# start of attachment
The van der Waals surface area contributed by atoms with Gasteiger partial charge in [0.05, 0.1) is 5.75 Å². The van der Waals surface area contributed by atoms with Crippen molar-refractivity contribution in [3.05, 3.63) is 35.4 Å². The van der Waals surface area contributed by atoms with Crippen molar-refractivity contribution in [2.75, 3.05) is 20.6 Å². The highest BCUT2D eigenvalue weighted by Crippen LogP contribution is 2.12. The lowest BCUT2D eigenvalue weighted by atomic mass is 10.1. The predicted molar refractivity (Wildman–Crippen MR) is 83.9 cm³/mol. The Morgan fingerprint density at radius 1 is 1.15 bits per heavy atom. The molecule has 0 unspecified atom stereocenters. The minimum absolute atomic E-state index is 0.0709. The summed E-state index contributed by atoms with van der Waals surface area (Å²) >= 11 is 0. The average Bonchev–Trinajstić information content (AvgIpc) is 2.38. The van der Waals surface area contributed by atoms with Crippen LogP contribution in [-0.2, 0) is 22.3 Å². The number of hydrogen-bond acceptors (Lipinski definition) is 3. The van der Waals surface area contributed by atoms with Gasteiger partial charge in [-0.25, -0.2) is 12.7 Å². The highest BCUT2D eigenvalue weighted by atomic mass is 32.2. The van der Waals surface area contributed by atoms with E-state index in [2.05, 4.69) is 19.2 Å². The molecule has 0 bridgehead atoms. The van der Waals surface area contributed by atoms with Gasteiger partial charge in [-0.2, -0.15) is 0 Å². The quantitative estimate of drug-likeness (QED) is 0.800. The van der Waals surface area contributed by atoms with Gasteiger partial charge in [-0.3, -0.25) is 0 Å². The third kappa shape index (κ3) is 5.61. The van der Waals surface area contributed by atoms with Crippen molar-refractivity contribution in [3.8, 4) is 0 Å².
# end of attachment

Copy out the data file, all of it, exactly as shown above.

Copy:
The van der Waals surface area contributed by atoms with Gasteiger partial charge in [0.05, 0.1) is 5.75 Å². The van der Waals surface area contributed by atoms with Crippen molar-refractivity contribution in [3.05, 3.63) is 35.4 Å². The van der Waals surface area contributed by atoms with Crippen molar-refractivity contribution in [2.75, 3.05) is 20.6 Å². The highest BCUT2D eigenvalue weighted by Crippen LogP contribution is 2.12. The lowest BCUT2D eigenvalue weighted by atomic mass is 10.1. The predicted molar refractivity (Wildman–Crippen MR) is 83.9 cm³/mol. The Morgan fingerprint density at radius 1 is 1.15 bits per heavy atom. The molecule has 0 unspecified atom stereocenters. The minimum absolute atomic E-state index is 0.0709. The summed E-state index contributed by atoms with van der Waals surface area (Å²) >= 11 is 0. The average Bonchev–Trinajstić information content (AvgIpc) is 2.38. The van der Waals surface area contributed by atoms with Crippen LogP contribution in [-0.2, 0) is 22.3 Å². The number of hydrogen-bond acceptors (Lipinski definition) is 3. The van der Waals surface area contributed by atoms with Gasteiger partial charge in [-0.25, -0.2) is 12.7 Å². The highest BCUT2D eigenvalue weighted by atomic mass is 32.2. The van der Waals surface area contributed by atoms with E-state index in [2.05, 4.69) is 19.2 Å². The molecule has 0 bridgehead atoms. The van der Waals surface area contributed by atoms with Gasteiger partial charge in [-0.2, -0.15) is 0 Å². The quantitative estimate of drug-likeness (QED) is 0.800. The van der Waals surface area contributed by atoms with Gasteiger partial charge in [-0.3, -0.25) is 0 Å². The third kappa shape index (κ3) is 5.61. The van der Waals surface area contributed by atoms with Crippen molar-refractivity contribution in [3.8, 4) is 0 Å².